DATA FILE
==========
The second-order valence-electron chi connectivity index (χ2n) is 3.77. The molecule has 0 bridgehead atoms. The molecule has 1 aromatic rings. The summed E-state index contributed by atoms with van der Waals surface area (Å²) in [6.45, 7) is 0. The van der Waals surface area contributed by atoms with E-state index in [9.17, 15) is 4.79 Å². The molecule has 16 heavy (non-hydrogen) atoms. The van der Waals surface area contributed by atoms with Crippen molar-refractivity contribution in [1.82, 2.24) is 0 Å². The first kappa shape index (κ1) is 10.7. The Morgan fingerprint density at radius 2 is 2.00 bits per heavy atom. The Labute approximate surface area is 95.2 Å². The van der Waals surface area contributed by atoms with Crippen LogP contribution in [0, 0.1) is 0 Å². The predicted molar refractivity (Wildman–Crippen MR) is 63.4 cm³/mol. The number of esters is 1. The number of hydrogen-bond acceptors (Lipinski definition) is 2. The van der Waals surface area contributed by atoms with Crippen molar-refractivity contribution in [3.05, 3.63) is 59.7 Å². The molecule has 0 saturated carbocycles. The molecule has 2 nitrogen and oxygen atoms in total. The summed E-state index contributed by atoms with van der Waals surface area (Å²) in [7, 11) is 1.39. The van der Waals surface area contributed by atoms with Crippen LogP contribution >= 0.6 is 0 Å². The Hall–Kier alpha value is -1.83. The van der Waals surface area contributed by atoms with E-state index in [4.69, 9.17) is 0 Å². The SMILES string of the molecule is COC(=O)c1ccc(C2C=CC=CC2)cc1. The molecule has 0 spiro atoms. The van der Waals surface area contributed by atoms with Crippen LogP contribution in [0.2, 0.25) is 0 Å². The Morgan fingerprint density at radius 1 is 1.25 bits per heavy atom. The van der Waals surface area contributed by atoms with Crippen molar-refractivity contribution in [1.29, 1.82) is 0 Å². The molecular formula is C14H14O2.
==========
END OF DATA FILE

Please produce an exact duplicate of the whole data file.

The second-order valence-electron chi connectivity index (χ2n) is 3.77. The molecule has 0 bridgehead atoms. The molecule has 1 aromatic rings. The summed E-state index contributed by atoms with van der Waals surface area (Å²) in [6.45, 7) is 0. The van der Waals surface area contributed by atoms with E-state index in [9.17, 15) is 4.79 Å². The molecule has 16 heavy (non-hydrogen) atoms. The van der Waals surface area contributed by atoms with Crippen molar-refractivity contribution in [1.82, 2.24) is 0 Å². The first kappa shape index (κ1) is 10.7. The Morgan fingerprint density at radius 2 is 2.00 bits per heavy atom. The Labute approximate surface area is 95.2 Å². The van der Waals surface area contributed by atoms with Crippen LogP contribution in [0, 0.1) is 0 Å². The predicted molar refractivity (Wildman–Crippen MR) is 63.4 cm³/mol. The number of esters is 1. The number of hydrogen-bond acceptors (Lipinski definition) is 2. The van der Waals surface area contributed by atoms with Crippen molar-refractivity contribution in [3.05, 3.63) is 59.7 Å². The molecule has 0 saturated carbocycles. The molecule has 2 nitrogen and oxygen atoms in total. The summed E-state index contributed by atoms with van der Waals surface area (Å²) in [7, 11) is 1.39. The van der Waals surface area contributed by atoms with Crippen LogP contribution >= 0.6 is 0 Å². The Hall–Kier alpha value is -1.83. The van der Waals surface area contributed by atoms with E-state index in [4.69, 9.17) is 0 Å². The SMILES string of the molecule is COC(=O)c1ccc(C2C=CC=CC2)cc1. The molecule has 0 spiro atoms. The van der Waals surface area contributed by atoms with Crippen LogP contribution in [0.2, 0.25) is 0 Å². The Morgan fingerprint density at radius 1 is 1.25 bits per heavy atom. The van der Waals surface area contributed by atoms with Crippen molar-refractivity contribution in [1.29, 1.82) is 0 Å². The molecular formula is C14H14O2.